Shortly after the release of PCL’s Construction Smarts and Life Saving Absolutes (personal
directives to take responsibility for one’s own safety and the safety of
others, and non-negotiable guidelines for safety) members of PCL Toronto’s
District Safety Committee challenged each other to think of innovative ways to
promote industry engagement.
“Collectively, we decided that an open forum fostering the
development of positive relationships between our senior management and trade
ownership would promote a collaborative approach to safety excellence that
would help to drive the messaging down to the workforce, and in turn,
positively influence the culture we all strive for,” says PCL Toronto vice
president and district manager Kelly Wallace.
Throughout 2015 and 2016, PCL Toronto’s Health Safety and
Environment (HSE) and senior management team conducted Partnering to Zero
seminars involving participants from 95 trade partners and senior managers.
“During the seminars, it became evident that the open forum
was of great value in enabling collaboration and sharing of best practices
between companies, and throughout these discussions, participants collectively
agreed that safety should not be proprietary, and that the sharing of
safety-related resources would be a catalyst to improve and enhance our
industry safety culture,” says Sean Scott, PCL Toronto senior district HSE
Feedback gained from the sessions included:
- Challenges surrounding the understanding and execution of
PCL’s HSE program;
- Requests for easier accessibility to HSE resources and
information library; and
- Requests for ongoing updates and historical trade HSE
Industry Best Practices
“We listened to the feedback shared by our partners, and
came up with an action plan to deliver on what would best serve the interests
of all workers,” says Scott.
In response, Scott’s team developed a Project Document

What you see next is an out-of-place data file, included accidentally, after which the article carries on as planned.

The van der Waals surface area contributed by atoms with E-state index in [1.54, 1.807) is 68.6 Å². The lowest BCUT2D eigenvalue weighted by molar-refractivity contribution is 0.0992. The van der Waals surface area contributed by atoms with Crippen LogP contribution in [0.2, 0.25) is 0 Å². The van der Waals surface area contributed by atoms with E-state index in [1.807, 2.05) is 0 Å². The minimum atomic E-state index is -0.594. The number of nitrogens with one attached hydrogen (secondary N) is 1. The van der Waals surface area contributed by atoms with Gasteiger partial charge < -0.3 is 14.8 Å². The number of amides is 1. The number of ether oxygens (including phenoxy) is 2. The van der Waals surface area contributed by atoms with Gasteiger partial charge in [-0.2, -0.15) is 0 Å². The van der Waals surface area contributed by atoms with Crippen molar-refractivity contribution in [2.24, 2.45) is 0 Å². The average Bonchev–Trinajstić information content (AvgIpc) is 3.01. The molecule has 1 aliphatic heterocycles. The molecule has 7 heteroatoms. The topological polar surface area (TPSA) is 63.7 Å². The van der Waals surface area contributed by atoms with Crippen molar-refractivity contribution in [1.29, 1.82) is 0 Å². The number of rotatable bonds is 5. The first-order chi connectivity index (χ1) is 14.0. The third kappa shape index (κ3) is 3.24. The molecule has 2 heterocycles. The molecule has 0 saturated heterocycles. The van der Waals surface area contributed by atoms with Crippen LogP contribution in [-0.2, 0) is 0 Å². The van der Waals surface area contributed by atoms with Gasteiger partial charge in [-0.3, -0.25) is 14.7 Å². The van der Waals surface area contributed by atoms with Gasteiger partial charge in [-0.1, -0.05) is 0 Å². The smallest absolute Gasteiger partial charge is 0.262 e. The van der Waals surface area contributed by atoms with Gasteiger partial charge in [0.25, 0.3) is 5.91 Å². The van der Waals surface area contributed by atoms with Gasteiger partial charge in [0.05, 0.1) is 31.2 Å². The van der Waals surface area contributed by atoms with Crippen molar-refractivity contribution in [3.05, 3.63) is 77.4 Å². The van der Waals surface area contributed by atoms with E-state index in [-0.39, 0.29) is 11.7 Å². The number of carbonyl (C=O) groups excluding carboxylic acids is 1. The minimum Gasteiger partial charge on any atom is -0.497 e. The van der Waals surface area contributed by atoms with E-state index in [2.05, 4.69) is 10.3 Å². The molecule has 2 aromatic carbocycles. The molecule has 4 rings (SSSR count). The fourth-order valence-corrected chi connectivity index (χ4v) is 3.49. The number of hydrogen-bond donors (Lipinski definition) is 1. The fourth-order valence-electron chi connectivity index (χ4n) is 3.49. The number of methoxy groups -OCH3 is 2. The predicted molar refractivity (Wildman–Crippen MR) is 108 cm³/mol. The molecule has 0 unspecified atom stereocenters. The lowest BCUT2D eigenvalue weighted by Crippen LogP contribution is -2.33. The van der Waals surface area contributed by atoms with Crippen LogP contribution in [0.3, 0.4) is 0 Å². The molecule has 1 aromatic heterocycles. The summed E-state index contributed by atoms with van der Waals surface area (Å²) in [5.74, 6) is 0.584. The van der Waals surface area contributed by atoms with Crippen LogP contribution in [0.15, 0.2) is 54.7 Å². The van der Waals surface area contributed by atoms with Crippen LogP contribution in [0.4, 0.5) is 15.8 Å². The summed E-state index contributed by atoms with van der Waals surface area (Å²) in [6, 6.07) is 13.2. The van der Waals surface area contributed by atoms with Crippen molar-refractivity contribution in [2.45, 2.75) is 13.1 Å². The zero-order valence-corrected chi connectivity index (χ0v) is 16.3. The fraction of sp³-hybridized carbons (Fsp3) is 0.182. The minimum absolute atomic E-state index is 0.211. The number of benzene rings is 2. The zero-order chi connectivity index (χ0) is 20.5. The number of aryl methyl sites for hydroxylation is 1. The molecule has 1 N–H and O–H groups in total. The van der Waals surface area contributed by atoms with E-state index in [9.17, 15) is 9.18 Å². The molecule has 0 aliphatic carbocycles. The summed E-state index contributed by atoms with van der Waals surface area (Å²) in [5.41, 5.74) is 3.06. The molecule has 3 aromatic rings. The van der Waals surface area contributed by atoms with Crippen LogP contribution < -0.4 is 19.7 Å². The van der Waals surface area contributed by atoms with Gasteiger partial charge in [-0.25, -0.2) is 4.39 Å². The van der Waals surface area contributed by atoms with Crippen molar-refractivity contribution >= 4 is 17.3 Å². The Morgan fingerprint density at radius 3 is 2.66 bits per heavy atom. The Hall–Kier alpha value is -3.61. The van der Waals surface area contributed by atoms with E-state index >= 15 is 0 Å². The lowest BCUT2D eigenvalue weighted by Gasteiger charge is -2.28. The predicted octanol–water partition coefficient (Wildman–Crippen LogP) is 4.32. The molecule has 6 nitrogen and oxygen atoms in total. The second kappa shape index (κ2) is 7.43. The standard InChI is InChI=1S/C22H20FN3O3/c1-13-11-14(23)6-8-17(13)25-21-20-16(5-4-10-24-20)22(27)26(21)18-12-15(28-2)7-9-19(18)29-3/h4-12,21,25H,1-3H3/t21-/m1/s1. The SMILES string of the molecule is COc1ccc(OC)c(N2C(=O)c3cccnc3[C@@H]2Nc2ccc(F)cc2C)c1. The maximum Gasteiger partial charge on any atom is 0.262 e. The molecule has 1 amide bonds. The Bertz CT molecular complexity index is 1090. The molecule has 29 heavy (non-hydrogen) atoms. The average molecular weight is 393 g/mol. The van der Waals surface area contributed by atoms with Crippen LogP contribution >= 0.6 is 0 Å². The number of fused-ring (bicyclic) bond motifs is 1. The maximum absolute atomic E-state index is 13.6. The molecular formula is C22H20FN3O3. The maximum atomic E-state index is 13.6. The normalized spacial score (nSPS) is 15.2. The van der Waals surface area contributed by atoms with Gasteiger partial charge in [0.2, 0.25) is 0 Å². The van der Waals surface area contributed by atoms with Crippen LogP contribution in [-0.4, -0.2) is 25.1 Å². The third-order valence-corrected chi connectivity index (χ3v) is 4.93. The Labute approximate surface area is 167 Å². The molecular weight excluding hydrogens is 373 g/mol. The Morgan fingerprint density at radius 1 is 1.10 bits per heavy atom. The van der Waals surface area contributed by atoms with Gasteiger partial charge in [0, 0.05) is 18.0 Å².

Controls (PDC) site to share previously proprietary safety information with its
partners, including fully downloadable documents that
cover PCL’s HSE operating procedures, industry best practices, legislative
requirements and provincial resources; as well as templates and industry best
practices to develop and enhance their internal HSE infrastructure.
“We initially shared unique links with secure passwords for
our partners in Fall of 2017, however this platform proved to be challenging
from an accessibility and administrative perspective. In the spirit of further
solidifying our belief that safety is not proprietary we decided to make this
available to all of our industry,” shares Scott.
Toronto’s HSE team continues to strategize on next steps for
the platform and an upload function is in the works for trade partners to
submit their annual trade contractor evaluation documents and project specific
premobilization and monthly safety submittals, which would further streamline
and provide both project personnel and trades with superior efficiencies in the
administration of HSE requirements.
To date, feedback received has indicated that PCL’s decision
to share its safety resources will help to push the industry further and sets a
great example for others to follow.
“Together, with a continued focus
on safety leadership – to take responsibility for our own safety and the safety
of others by requiring all workers to understand and comply with HSE
requirements, intervene whenever needed and identify and mitigate hazards prior
to activities, we will continue to improve and enhance our industry’s culture,
as only by working together as partners and not individual companies will we achieve
our shared goal of zero incidents,” concludes Wallace.
can access PCL Toronto District’s HSE Resource Portal here.